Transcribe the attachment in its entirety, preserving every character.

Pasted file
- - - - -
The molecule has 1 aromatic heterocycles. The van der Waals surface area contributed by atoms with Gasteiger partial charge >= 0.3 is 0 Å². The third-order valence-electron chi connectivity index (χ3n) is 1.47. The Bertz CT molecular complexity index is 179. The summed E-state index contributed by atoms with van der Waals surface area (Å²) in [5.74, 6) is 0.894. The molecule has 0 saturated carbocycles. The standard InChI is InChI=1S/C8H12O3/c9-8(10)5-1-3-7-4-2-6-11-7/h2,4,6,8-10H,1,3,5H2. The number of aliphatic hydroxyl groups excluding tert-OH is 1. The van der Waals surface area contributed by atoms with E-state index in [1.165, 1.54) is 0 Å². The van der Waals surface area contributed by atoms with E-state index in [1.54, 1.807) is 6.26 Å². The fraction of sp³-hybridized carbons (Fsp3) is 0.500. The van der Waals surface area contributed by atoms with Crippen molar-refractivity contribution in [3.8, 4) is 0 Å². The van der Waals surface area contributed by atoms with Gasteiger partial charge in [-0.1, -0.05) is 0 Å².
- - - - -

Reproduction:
The molecule has 1 aromatic heterocycles. The van der Waals surface area contributed by atoms with Gasteiger partial charge >= 0.3 is 0 Å². The third-order valence-electron chi connectivity index (χ3n) is 1.47. The Bertz CT molecular complexity index is 179. The summed E-state index contributed by atoms with van der Waals surface area (Å²) in [5.74, 6) is 0.894. The molecule has 0 saturated carbocycles. The standard InChI is InChI=1S/C8H12O3/c9-8(10)5-1-3-7-4-2-6-11-7/h2,4,6,8-10H,1,3,5H2. The number of aliphatic hydroxyl groups excluding tert-OH is 1. The van der Waals surface area contributed by atoms with E-state index in [1.165, 1.54) is 0 Å². The van der Waals surface area contributed by atoms with E-state index in [1.54, 1.807) is 6.26 Å². The fraction of sp³-hybridized carbons (Fsp3) is 0.500. The van der Waals surface area contributed by atoms with Crippen molar-refractivity contribution in [3.8, 4) is 0 Å². The van der Waals surface area contributed by atoms with Gasteiger partial charge in [-0.1, -0.05) is 0 Å².